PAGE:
Securities Authority likely to investigate Bezeq management
The Israel Securities Authority (ISA) has thus far refrained from opening criminal proceedings against Bezeq and its management in expectation that the company will do its own house cleaning.
Before the Passover holidays, with Bezeq's accounting and approval process under scrutiny, the ISA ordered the firm to immediately take steps to correct matters. Dr. Yoram Danziger was appointed by the board to review the so-called "procedural failures" of the past month.
The problems include how NIS 111 million in stock options were approved for executives, as well as NIS 7.5 million in an incentive plan for top executives. Most serious of all was why cellular telecoms subsidiary Pelephone failed to write off NIS 300 million worth of equipment, which inflated its shareholders' equity by NIS 220 million.
If Bezeq's internal inquiry process is found to be insufficient and its conclusions not decisive enough, there is a good chance the company will be investigated. The ISA thus intends to adopt the internationally accepted policy allowing self-regulating by companies first.
The controlling shareholders at Bezeq are appalled, and given the mood at the firm, a consensus developed ahead of the holiday that Gelbard's tenure as CEO would be short. Danziger's interim report is expected to be published today.
It can be assumed that the ISA expects the company's board of directors to conduct a thorough investigation, including policy changes and conclusions against management. The ISA apparently expects Bezeq CEO Jacob Gelbard and Chairman Dov Weissglas to resign, and the company's general counsel, Bosmat Chelouche, may also be expected to shoulder the blame.
Gelbard, Bezeq CEO and former Pelephone CEO, was involved in all the problems in question. Bezeq's board and Chairman Weissglas also bear a heavy responsibility in the approval of perks and option plans granted to management, including Weissglas. The affair comes only one month after the ISA issued instructions on approving benefits for senior officers in publicly traded companies.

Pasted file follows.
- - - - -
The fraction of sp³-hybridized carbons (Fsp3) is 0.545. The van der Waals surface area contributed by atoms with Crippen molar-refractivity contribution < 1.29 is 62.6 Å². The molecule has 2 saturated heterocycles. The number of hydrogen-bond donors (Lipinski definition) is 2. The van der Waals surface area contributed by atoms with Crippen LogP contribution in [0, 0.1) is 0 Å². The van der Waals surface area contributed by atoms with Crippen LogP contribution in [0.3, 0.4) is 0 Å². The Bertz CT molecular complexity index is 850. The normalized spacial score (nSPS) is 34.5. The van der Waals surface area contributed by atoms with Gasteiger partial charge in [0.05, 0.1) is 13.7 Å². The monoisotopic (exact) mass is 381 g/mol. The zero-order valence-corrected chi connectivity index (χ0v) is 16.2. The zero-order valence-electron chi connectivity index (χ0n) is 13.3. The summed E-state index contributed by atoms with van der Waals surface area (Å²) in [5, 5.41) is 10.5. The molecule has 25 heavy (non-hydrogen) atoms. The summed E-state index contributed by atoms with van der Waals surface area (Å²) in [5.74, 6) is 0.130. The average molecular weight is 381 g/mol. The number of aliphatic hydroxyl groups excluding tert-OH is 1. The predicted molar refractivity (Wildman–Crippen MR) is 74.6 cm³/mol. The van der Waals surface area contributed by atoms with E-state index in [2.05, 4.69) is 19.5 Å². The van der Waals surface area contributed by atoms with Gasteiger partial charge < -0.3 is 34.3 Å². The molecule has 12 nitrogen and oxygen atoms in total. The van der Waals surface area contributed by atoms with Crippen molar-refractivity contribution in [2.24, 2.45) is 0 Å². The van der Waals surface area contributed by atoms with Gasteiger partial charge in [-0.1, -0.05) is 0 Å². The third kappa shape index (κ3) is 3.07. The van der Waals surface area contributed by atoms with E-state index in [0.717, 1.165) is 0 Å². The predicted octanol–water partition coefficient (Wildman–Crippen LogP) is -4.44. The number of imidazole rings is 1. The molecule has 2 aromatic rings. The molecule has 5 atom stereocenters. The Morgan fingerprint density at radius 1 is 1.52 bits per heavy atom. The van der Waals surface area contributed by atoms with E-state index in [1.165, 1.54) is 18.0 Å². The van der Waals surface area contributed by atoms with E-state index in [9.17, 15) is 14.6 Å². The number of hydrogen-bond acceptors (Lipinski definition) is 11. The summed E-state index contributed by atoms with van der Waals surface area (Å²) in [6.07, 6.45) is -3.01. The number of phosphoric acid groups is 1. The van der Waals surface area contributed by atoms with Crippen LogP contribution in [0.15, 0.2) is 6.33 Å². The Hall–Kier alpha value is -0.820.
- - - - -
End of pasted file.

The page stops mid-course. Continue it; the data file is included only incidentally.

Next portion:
Gelbard also bought a floor in the Migdal Hashalom skyscraper in Tel Aviv from the company for $630,000, which the watchdog is investigating.
Nevertheless, assuming Danziger finds no other malfeasance during his inspection, Gelbard is not likely to be required to take personal responsibility for the problems and can be expected to resume in his job. The ax will probably fall lower down the leadership, probably at the company's general counsel.
It is now widely estimated that Danziger's interim report will indeed be relatively lenient and enable Gelbard to resume his position as Bezeq CEO after he was forced to take leave of absence on the eve of Passover. As a result, intervention by the ISA is more likely. Among the shareholders, Gelbard had support mainly from the Saban group, while the Apax group thought him better gone.
However, as one leading telecoms executive put it: "I don't think there's any particular lesson to be learned from the Bezeq case. At least I don't know what it is. If there's a lesson, it's procedural. After this Bezeq business, I summoned our general counsel and inquired into procedures and approval methods at our company."
Pressed to explain whether he thought there was something wrong in a company cutting back and laying off staff, giving its top brass NIS 120 million in stock options and perks, or doing real estate deals with its own CEO, he said no.